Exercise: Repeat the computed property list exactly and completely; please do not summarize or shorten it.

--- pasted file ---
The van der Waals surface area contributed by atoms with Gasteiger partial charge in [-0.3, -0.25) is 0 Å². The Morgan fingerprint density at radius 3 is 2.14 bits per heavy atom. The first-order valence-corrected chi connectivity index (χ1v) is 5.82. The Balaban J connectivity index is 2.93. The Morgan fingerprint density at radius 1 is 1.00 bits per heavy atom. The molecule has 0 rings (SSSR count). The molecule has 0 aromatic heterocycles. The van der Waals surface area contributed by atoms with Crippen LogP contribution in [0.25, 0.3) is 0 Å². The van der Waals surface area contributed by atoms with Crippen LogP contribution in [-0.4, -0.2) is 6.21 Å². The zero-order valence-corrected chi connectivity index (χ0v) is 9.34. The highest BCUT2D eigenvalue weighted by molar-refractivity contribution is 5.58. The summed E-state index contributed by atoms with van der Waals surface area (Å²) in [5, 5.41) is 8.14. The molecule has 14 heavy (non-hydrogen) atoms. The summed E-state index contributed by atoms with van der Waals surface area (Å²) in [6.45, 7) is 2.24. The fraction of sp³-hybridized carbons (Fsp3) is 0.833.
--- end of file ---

The van der Waals surface area contributed by atoms with Gasteiger partial charge in [-0.3, -0.25) is 0 Å². The Morgan fingerprint density at radius 3 is 2.14 bits per heavy atom. The first-order valence-corrected chi connectivity index (χ1v) is 5.82. The Balaban J connectivity index is 2.93. The Morgan fingerprint density at radius 1 is 1.00 bits per heavy atom. The molecule has 0 rings (SSSR count). The molecule has 0 aromatic heterocycles. The van der Waals surface area contributed by atoms with Crippen LogP contribution in [0.25, 0.3) is 0 Å². The van der Waals surface area contributed by atoms with Crippen LogP contribution in [-0.4, -0.2) is 6.21 Å². The zero-order valence-corrected chi connectivity index (χ0v) is 9.34. The highest BCUT2D eigenvalue weighted by molar-refractivity contribution is 5.58. The summed E-state index contributed by atoms with van der Waals surface area (Å²) in [5, 5.41) is 8.14. The molecule has 14 heavy (non-hydrogen) atoms. The summed E-state index contributed by atoms with van der Waals surface area (Å²) in [6.45, 7) is 2.24. The fraction of sp³-hybridized carbons (Fsp3) is 0.833.